One element of this novel that I really didn’t understand is the spirit that is unleashed at the seance in the beginning.  I mean, okay, I understand what it is and what it’s purpose is by the end, but it is an ever-lingering presence (no pun intended) that is just not ever explained well.  Mostly, it is mentioned like “Oh, the room gets cold.  It’s the Spirit.”  It comes in and out of the story suddenly without any real lead ins or transitions, making this element of the story quite awkward at times.

There will be at least a sequel written to this book, but I am unsure if I will read it or not.  To me, I felt like this story would have done much better as a standalone novel.  I really have no real investment in the characters for their story to continue in another book or few, and while I liked the storyline in this book, I feel like the story is self-contained–there just was no propulsion at the end of this novel that leads to the necessity of a sequel.  Yes, a sequel can be written based on a couple of loose ends, but this could just as easily been a standalone.  That fact makes me less likely to pick up the sequel.

Overall, I can see why a lot of people have really enjoyed this novel.  There is definite excitement and mystery, plus the whole 1876 zombie rising thing, which is different and really cool.  But this novel just didn’t reach a level of development that would make it a great novel.  It was enjoyable but not all that unique.  Maybe I read the sequel, and maybe I don’t.  I just feel indifferent about this as a series (when I might have liked it as a standalone).  But with so many positive reviews, I know a lot of people really enjoyed this one.  It is definitely worth you trying it out, especially if you are a fan of this genre!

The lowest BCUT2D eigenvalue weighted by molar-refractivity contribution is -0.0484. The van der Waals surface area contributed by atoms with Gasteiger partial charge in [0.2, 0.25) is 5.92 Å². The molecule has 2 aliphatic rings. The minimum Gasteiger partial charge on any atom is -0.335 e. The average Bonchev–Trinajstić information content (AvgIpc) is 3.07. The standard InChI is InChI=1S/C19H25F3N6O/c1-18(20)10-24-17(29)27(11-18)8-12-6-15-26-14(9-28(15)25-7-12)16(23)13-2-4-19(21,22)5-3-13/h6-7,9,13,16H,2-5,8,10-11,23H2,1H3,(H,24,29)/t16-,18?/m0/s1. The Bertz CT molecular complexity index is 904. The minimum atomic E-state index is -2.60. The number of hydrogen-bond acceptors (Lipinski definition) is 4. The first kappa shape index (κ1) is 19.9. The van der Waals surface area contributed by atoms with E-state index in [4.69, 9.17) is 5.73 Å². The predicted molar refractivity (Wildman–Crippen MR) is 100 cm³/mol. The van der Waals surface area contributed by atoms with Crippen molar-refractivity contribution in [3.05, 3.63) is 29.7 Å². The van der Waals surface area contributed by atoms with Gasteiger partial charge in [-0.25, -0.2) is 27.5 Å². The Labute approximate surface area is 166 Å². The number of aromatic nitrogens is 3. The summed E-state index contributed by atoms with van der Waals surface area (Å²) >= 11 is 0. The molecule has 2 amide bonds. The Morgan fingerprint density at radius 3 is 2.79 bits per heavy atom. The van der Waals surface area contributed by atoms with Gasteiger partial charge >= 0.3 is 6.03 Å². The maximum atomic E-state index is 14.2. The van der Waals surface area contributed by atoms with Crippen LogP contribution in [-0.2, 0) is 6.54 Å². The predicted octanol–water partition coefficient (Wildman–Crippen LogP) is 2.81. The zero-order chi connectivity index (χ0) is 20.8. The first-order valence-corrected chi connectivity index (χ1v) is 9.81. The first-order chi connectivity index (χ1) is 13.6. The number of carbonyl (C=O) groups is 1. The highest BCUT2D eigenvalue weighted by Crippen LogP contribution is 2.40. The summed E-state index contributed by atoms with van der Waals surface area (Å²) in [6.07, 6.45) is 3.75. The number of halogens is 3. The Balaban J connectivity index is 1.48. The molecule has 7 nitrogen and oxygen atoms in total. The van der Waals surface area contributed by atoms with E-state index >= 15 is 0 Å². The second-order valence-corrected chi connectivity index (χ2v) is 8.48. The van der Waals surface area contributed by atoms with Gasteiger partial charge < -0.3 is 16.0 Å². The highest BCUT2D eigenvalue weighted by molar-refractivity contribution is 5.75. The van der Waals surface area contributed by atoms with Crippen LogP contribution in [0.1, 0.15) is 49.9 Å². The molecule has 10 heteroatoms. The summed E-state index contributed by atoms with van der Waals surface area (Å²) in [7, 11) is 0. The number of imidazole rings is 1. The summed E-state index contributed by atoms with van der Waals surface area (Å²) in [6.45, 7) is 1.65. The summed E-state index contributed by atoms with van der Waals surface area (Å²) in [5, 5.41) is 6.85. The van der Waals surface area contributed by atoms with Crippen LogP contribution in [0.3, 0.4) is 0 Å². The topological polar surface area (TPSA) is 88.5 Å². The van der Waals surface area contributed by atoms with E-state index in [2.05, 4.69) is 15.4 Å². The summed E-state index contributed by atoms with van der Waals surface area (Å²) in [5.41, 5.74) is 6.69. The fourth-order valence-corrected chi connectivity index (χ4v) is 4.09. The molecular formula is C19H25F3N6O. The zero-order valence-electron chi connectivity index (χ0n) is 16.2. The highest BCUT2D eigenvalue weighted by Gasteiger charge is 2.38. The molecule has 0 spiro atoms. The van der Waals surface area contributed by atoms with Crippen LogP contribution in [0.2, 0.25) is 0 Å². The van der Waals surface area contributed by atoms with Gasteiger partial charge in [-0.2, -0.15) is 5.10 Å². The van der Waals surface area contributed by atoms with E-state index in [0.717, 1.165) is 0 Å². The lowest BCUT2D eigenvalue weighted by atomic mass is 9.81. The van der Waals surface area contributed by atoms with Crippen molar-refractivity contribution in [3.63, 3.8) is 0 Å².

My Bookshelf Rating:

A Middle Shelf Book.

There were things I enjoyed about this book and things I did not enjoy so much.  On the one hand, I really loved the historical fantasy/steampunk setting for a zombie rising.  But I felt like this version of historical fantasy/steampunk missed a mark with me that has been set by other works.  It was an enjoyable story (even if it was about 75 pages too long), but it wasn’t anything fantastic.  Recommended for fans of novels such as Cassandra Clare’s The Infernal Devices (because it is a VERY similar story).

Love and Football Season!,


2 thoughts on “Book Review: Something Strange and Deadly

  1. kimbacaffeinate says:

    Nice review, I enjoyed this, I liked the protagonist. This has elements of steampunk, but not as much as I would like. A lot of books are sprinkling bits and piece of other genres into their work. Although this at least has it consistently throughout the novel.